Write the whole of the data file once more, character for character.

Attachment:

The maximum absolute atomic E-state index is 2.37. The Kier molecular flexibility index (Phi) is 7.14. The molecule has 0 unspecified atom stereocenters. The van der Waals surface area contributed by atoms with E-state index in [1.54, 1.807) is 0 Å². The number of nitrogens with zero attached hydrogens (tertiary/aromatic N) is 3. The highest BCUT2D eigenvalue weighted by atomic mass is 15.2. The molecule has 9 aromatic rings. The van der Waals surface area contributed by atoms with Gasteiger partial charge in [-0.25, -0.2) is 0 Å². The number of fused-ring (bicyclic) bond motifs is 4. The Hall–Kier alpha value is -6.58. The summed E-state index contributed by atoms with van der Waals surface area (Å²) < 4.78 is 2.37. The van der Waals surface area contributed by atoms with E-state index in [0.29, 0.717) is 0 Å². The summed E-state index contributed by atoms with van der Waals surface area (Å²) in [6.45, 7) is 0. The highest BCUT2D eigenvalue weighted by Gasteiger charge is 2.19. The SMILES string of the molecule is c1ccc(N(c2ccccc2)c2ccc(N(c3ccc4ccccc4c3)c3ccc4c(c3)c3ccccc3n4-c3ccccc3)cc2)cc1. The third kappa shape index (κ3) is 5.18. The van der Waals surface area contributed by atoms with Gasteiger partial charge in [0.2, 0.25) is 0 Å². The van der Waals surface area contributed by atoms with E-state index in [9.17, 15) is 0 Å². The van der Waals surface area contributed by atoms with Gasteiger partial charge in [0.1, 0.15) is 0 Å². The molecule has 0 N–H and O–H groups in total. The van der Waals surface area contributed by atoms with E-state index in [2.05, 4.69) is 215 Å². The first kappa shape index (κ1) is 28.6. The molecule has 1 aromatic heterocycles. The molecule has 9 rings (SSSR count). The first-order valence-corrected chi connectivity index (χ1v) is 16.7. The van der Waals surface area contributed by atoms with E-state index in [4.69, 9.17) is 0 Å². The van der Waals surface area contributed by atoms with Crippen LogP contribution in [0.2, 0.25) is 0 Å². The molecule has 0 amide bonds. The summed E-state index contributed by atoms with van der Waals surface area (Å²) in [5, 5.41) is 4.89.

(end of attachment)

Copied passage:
The maximum absolute atomic E-state index is 2.37. The Kier molecular flexibility index (Phi) is 7.14. The molecule has 0 unspecified atom stereocenters. The van der Waals surface area contributed by atoms with E-state index in [1.54, 1.807) is 0 Å². The number of nitrogens with zero attached hydrogens (tertiary/aromatic N) is 3. The highest BCUT2D eigenvalue weighted by atomic mass is 15.2. The molecule has 9 aromatic rings. The van der Waals surface area contributed by atoms with Gasteiger partial charge in [-0.25, -0.2) is 0 Å². The number of fused-ring (bicyclic) bond motifs is 4. The Hall–Kier alpha value is -6.58. The summed E-state index contributed by atoms with van der Waals surface area (Å²) < 4.78 is 2.37. The van der Waals surface area contributed by atoms with E-state index in [0.29, 0.717) is 0 Å². The summed E-state index contributed by atoms with van der Waals surface area (Å²) in [6.45, 7) is 0. The highest BCUT2D eigenvalue weighted by Gasteiger charge is 2.19. The SMILES string of the molecule is c1ccc(N(c2ccccc2)c2ccc(N(c3ccc4ccccc4c3)c3ccc4c(c3)c3ccccc3n4-c3ccccc3)cc2)cc1. The third kappa shape index (κ3) is 5.18. The van der Waals surface area contributed by atoms with Gasteiger partial charge in [0.2, 0.25) is 0 Å². The van der Waals surface area contributed by atoms with E-state index in [9.17, 15) is 0 Å². The van der Waals surface area contributed by atoms with Gasteiger partial charge in [0.1, 0.15) is 0 Å². The molecule has 0 N–H and O–H groups in total. The van der Waals surface area contributed by atoms with E-state index in [2.05, 4.69) is 215 Å². The first kappa shape index (κ1) is 28.6. The molecule has 1 aromatic heterocycles. The molecule has 9 rings (SSSR count). The first-order valence-corrected chi connectivity index (χ1v) is 16.7. The van der Waals surface area contributed by atoms with E-state index in [4.69, 9.17) is 0 Å². The van der Waals surface area contributed by atoms with Crippen LogP contribution in [0.2, 0.25) is 0 Å². The molecule has 0 amide bonds. The summed E-state index contributed by atoms with van der Waals surface area (Å²) in [5, 5.41) is 4.89.